Mousavi backed by MKO terror group: Scholar

An Iranian university professor says Mir Hossein Mousavi, a key opposition leader in Iran, has been backed by the MKO terrorist group.


An Iranian university professor says Mir Hossein Mousavi, a key opposition leader in Iran, has been backed by the MKO terrorist group.

“With regards to Mr. Mousavi until Election Day [in Iran on June 12, 2009], there was openness. He had his rallies. But the fact remains that after the election, he led riots on the streets of Tehran. And he also had the - he quietly acknowledged the backing of terrorist organizations like the dreaded Mujahideen-e-Khalq (MKO), which openly support him now. He's never distanced himself from them,” said Mohammad Marandi, a Tehran University professor, in an interview with CNN.

“Mr. Mousavi hasn't played his cards correctly. And he's lost a lot of credibility among those people who did vote for him,” Marandi further said in his interview with CNN's In the Arena program.

He underlined the way that Mousavi and Mehdi Karroubi, another key opposition leader in Iran, acted was unacceptable.

“I think that the fact is that Mr. Mousavi and Mr. Karroubi are seen by the vast majority of people to have gone way too far to have caused riots, to have affected the accepted backing of the United States, terrorist organizations, like Mujahideen-e-Khalq (MKO) monarchists, and this is just something that in Iran is unacceptable,” he noted.

Elsewhere in his interview, Marandi said the United States does not approve of real change in the Middle East as it dismisses the basic demand by all regional nations that the rights of Palestinians be respected.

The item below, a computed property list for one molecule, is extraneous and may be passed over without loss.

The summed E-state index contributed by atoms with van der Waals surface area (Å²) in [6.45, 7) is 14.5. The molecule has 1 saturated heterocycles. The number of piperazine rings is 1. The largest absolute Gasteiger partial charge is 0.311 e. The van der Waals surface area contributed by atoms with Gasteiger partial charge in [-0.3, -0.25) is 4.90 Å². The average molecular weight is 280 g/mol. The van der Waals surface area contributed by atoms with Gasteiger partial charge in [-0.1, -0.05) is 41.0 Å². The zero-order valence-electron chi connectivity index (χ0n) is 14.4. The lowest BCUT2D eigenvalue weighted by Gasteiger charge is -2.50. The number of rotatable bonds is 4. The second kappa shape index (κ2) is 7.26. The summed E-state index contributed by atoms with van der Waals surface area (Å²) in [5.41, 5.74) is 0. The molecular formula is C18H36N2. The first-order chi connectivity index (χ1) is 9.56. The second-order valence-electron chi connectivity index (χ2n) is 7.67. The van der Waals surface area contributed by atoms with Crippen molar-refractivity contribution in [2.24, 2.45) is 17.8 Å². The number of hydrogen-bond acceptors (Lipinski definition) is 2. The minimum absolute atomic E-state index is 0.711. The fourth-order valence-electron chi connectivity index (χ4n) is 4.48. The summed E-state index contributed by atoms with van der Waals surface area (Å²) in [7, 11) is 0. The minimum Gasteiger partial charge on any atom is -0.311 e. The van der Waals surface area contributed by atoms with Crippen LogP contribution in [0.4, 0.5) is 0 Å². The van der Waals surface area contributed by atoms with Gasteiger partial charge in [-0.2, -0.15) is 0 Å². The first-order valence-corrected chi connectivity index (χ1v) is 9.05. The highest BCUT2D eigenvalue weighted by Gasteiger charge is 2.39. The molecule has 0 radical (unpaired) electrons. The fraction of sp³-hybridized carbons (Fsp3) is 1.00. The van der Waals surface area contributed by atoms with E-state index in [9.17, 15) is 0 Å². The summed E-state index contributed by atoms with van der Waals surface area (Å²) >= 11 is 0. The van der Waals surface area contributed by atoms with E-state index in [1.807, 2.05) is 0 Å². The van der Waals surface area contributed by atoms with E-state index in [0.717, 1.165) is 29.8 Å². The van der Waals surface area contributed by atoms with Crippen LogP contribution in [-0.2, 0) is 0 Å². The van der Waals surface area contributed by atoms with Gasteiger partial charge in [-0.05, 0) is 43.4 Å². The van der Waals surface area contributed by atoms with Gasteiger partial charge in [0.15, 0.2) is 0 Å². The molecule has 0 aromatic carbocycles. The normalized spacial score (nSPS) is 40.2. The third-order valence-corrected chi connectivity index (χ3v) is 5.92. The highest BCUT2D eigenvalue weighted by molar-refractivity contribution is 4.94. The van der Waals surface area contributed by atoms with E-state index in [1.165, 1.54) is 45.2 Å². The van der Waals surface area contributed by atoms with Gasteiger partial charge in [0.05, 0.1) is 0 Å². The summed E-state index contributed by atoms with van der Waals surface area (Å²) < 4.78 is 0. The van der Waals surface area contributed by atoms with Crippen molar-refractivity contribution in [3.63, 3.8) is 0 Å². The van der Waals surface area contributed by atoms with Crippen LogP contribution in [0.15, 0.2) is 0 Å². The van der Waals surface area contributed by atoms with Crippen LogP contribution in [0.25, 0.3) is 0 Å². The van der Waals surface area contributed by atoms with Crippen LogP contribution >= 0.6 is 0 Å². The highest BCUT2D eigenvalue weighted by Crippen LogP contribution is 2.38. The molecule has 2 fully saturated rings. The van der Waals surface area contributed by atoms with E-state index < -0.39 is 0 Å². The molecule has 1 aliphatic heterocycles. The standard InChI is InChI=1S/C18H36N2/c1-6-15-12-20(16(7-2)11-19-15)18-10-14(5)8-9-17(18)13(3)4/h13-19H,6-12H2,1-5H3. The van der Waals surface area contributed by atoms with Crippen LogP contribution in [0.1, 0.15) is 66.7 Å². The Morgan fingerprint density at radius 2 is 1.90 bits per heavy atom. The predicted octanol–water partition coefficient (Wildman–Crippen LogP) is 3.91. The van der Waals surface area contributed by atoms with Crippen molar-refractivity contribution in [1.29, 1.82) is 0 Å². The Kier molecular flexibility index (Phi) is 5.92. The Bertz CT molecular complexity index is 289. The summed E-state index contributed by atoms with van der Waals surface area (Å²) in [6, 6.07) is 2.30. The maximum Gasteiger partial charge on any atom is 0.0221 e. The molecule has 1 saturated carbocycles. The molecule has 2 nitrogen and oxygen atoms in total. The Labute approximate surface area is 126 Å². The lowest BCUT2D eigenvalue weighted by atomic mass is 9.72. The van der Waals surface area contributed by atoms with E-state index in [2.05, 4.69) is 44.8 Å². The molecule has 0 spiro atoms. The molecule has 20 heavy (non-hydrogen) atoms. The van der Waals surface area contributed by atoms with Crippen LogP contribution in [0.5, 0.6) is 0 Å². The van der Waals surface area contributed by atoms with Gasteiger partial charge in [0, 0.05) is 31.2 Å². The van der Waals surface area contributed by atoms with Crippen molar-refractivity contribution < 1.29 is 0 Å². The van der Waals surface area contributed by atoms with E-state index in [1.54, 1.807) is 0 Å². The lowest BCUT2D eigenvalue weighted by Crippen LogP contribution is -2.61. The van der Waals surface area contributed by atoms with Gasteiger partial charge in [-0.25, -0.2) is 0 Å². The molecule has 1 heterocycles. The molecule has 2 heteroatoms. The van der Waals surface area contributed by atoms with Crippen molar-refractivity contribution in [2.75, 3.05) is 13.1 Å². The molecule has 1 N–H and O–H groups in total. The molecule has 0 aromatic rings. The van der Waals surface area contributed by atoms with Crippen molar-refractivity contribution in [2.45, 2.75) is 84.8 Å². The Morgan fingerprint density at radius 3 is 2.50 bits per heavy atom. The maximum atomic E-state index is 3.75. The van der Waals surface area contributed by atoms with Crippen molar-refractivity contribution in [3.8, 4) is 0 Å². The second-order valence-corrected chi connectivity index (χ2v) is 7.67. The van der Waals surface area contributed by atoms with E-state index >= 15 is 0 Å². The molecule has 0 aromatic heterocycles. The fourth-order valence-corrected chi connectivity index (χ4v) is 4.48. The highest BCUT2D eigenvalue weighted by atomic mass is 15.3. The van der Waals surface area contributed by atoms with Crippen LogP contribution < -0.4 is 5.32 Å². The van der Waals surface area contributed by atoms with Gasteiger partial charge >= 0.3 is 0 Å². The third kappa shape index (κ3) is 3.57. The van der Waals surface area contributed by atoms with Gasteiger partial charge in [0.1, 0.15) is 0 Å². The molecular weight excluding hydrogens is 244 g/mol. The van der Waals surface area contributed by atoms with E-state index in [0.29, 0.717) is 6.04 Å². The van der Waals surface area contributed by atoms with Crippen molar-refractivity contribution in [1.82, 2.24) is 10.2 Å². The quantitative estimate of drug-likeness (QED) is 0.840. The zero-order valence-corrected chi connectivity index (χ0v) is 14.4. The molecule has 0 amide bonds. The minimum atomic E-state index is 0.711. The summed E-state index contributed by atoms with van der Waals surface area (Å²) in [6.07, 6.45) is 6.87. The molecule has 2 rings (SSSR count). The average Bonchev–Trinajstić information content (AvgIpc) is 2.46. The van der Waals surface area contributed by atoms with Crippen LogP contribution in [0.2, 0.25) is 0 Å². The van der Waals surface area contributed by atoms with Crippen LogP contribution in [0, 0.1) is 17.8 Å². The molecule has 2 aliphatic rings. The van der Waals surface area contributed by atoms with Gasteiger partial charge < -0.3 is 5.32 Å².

“I don't believe that the United States government welcomes change in the region because obviously the first thing that the Egyptians or the Jordanians or the people of Saudi Arabia today will want is Palestinians to have rights and the right of return and the siege in Gaza to end and so on and so forth,” the scholar explained.

“And this will bring about enormous confrontation between these countries and the United States as US policy currently stands,” said Marandi.

Marandi also took issue with the interviewer who claimed that basic freedoms such as freedom of speech in Iran are violated.

“Some of the websites in Iran that speak about the Iranian president, about his policies and attack him severely, why don't you have them translated and you'll see, no, there's a great deal of openness in the country,” Marandi said.

He further underscored Iran is ready for détente with the US if Washington sets aside its hostile policies on Tehran. “Their reading of Iran is incorrect, and they have to change their policies towards Iran. And if the United States puts aside this Iran phobia and Islamic phobia, I think that they'll see that the Iranian people and the Iranian government is - is more than willing to move forward towards rapprochement as long as the United States is sincere. And I don't think that the United States should view Iran as some sort of inherent threat,” he said.